Simple Ways To Create A Healthy Vegetarian Diet.

Simple Ways To Create A Healthy Vegetarian’s Diet.

Some people who want to stay healthy and enjoy eating lots of fruits and vegetables choose to follow a vegetarian diet. This means they eat mostly plant-based foods (grains, fruits, vegetables, legumes, nuts, and seeds). There is more than one form of vegetarian diets.

Facts about the Vegetarian’s diet:

  • Vegans, or total vegetarians, eat only plant foods and do not eat meat, milk, eggs, or animal foods.
  • Lacto-vegetarians drink milk and eat milk products, such as cheese and yogurt.
  • Lacto-ovo vegetarians include eggs and milk products in their diets.
  • Semi-vegetarians may include fish and/or chicken in their diets, but they do not eat red meat.
  • Macrobiotic vegetarians emphasize whole grains, especially brown rice, in their diets and include vegetables, soy, legumes, and fruits. White-meat fish may be included. This diet avoids meat, poultry, eggs, and dairy.

If properly planned, vegetarian diets are healthy and can provide all the nutrients, a person needs.

Did you know that vegetarians are less likely to?

  • Develop high cholesterol
  • Die because of coronary artery disease (CAD)
  • Develop high blood pressure
  • Develop prostate or colorectal cancer
  • Develop type 2 diabetes
  • Be overweight

When considering a vegetarian diet, many people are concerned that

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they will not get enough protein. This nutrient is made of building blocks called amino acids. Although the human body can make some of these amino acids, nine of them (the essential amino acids) must come from food. Animal sources of protein (milk, eggs, meat, poultry, fish, and seafood) contain all the essential amino acids in the amounts our bodies need.

Plant foods contain the essential amino acids in varying amounts, so vegetarians need to eat a variety of plant foods to make sure they get enough of all nine essential amino acids. For example, legumes (cooked dried beans, dried peas, and lentils) are low in sulfur-containing amino acids (such as methionine), but they are high in another amino acid called lysine. Grains are just the opposite, so when grains and legumes are eaten together, the amino acid patterns “complement” one another. By eating both foods, vegetarians improve the overall protein quality of what they eat.

Complementary Proteins:

Some typical examples of foods that contain complementary proteins are:

  • Beans and tortillas
  • Black beans and rice
  • Chili and corn bread
  • Pita bread with hummus (ground garbanzo beans and
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    sesame seed paste)

You do not need to combine these foods at every meal. Eating them throughout the course of a day will provide your body with adequate protein.

Protein is not the only nutrient of concern in a vegetarian diet. Vegetarians also need to make sure they are getting the following nutrients in their diets.

Vitamin B12 – Vitamin B12 is found only in foods from animal sources, such as milk, eggs, and meat. Vegans need to eat foods fortified with either vitamin B12 (such as fortified soymilk) or take a supplement that contains vitamin B12.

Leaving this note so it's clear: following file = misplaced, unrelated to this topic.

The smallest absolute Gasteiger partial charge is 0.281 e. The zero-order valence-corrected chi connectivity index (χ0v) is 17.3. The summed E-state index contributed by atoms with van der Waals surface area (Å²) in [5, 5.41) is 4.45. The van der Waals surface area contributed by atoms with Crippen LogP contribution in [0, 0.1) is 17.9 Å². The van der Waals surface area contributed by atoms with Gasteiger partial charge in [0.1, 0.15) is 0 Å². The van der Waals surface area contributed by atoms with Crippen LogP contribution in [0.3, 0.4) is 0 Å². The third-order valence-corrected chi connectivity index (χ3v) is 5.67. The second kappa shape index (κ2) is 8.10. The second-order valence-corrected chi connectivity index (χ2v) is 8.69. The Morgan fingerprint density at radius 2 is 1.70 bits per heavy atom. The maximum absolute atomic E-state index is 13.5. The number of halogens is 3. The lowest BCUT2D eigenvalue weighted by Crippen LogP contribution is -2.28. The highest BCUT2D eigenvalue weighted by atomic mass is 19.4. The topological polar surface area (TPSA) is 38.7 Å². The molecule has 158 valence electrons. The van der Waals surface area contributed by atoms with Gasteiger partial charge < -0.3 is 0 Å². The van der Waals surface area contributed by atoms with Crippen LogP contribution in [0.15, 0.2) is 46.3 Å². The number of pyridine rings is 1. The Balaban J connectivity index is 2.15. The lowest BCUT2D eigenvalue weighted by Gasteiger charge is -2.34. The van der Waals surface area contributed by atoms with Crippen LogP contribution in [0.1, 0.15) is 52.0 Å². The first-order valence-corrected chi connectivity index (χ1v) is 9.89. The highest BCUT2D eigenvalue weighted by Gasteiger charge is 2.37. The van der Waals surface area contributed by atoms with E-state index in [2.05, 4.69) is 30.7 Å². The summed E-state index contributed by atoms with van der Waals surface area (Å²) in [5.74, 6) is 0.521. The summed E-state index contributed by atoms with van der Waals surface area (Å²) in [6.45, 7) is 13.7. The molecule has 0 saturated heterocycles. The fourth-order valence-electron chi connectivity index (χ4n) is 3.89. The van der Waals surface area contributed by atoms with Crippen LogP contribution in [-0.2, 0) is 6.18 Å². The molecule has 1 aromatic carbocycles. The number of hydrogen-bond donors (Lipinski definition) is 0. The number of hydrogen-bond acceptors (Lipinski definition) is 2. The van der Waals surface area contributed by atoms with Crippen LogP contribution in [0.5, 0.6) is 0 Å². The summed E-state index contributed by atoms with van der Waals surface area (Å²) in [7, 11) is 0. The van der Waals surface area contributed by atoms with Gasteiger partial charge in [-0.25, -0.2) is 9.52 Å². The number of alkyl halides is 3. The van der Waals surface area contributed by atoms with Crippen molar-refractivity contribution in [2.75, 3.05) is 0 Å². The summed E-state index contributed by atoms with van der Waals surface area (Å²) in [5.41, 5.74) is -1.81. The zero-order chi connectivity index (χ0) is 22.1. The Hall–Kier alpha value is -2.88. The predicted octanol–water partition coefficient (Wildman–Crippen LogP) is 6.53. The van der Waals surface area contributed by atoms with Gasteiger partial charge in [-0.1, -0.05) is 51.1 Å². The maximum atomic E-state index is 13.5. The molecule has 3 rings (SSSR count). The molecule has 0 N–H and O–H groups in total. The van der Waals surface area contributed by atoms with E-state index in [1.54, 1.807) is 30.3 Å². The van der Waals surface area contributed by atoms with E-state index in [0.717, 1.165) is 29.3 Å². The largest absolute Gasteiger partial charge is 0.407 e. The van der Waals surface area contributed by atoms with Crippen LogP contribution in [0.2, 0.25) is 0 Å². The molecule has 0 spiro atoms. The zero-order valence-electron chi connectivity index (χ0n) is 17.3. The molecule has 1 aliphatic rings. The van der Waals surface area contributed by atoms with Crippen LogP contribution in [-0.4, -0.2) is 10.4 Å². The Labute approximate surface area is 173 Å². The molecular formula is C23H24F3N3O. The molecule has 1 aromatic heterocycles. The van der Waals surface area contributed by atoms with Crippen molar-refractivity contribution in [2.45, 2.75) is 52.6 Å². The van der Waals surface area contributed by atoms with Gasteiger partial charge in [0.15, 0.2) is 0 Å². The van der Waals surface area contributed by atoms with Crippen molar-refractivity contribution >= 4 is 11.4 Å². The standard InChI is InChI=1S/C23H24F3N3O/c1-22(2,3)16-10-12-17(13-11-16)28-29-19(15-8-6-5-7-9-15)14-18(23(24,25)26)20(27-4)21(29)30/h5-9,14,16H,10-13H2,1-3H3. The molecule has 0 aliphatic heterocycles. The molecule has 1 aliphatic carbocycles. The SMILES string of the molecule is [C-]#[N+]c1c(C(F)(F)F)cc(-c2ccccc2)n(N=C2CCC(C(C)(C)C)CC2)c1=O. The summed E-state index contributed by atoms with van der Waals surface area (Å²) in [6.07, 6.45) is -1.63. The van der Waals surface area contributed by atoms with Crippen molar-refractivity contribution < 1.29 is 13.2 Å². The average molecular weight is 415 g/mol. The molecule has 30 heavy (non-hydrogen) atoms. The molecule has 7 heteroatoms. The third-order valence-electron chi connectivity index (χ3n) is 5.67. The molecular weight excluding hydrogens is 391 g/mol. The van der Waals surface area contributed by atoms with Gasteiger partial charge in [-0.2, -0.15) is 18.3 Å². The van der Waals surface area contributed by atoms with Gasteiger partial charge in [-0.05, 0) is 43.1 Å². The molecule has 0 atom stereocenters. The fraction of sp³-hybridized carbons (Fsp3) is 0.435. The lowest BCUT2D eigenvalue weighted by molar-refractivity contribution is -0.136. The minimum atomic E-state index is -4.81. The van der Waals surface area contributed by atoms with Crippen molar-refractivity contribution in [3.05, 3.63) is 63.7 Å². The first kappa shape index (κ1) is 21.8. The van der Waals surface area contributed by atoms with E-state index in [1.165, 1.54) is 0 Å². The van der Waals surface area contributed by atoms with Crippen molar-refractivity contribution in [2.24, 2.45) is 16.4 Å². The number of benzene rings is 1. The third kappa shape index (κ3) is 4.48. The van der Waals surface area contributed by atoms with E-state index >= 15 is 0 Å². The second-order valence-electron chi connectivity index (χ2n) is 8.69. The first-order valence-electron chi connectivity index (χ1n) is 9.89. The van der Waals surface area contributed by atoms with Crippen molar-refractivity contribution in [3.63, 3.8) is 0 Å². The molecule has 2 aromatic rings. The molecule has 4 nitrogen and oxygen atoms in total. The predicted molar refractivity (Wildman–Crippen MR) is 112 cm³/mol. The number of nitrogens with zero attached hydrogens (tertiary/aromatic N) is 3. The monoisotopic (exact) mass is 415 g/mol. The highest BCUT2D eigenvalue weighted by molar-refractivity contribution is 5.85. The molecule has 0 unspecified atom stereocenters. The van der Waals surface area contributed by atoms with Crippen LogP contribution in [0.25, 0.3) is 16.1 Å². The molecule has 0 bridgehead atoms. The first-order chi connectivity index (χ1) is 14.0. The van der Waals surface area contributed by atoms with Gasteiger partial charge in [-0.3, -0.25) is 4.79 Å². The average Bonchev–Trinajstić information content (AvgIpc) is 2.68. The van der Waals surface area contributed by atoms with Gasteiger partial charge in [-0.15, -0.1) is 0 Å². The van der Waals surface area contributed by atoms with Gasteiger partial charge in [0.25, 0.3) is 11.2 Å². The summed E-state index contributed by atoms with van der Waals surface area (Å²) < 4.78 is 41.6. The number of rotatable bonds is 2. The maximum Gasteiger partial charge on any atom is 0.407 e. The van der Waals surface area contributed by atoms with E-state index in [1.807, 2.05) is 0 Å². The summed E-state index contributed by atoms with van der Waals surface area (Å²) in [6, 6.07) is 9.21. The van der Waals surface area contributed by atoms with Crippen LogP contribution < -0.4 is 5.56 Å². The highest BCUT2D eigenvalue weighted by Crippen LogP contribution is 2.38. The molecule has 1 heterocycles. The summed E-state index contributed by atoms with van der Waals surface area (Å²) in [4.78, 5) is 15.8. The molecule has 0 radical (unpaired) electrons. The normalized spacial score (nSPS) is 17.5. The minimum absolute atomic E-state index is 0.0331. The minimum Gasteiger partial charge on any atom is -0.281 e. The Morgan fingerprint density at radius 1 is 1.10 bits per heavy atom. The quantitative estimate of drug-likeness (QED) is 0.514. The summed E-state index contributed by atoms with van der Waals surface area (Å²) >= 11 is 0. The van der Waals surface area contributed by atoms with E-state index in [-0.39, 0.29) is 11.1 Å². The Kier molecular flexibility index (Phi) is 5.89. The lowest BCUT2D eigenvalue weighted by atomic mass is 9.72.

Iron – Iron from plant foods is not absorbed as well as iron from meats. It is important to use legumes and leafy, green vegetables in the diet and not to rely too heavily on cheese (a very poor source of iron) for protein. Eating foods that contain vitamin C will improve the absorption of iron from a meal.

Calcium – Vegetarians who do not use milk or milk products need to get calcium from other sources. Soymilk fortified with calcium is a good source. There are

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also other good non-milk sources of calcium, such as seeds and nuts, and certain green vegetables.

Zinc – Zinc from plant foods is poorly absorbed, and vegetarians should take care to get enough zinc in their diets. Good sources of zinc include leavened whole grains (such as whole-wheat bread), legumes (beans and lentils), soy foods, and vegetables.

Vitamin D – Vegetarians who do not use milk or milk products may not get enough vitamin D. However, soymilk usually is fortified with vitamin D, as are some cereals. Your body can also make vitamin D when exposed to sunlight on a regular basis. Supplements may be necessary if you do not consume a source of vitamin D and do not get adequate sunlight.

As a vegetarian, you can still use the food guide pyramid to plan your diet. Use the following guidelines.

Meat Substitutes:

In the meat and meat substitutes group, use the following as a substitute for 1 oz of meat ([a serving is 2 oz to 3 oz):

  • 0.5 cups cooked dry beans
  • 1 egg or 2 egg whites
  • 2 Tbsp nuts or seeds
  • 4 oz tofu or
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    tempeh
  • 2 Tbsp peanut butter

In the milk and milk products group, use the serving sizes listed in the food guide pyramid. If you do not use milk, use soymilk fortified with calcium, vitamin D, and vitamin B12. (Count 1 cup as one serving). Fortified soy cheese also may be used.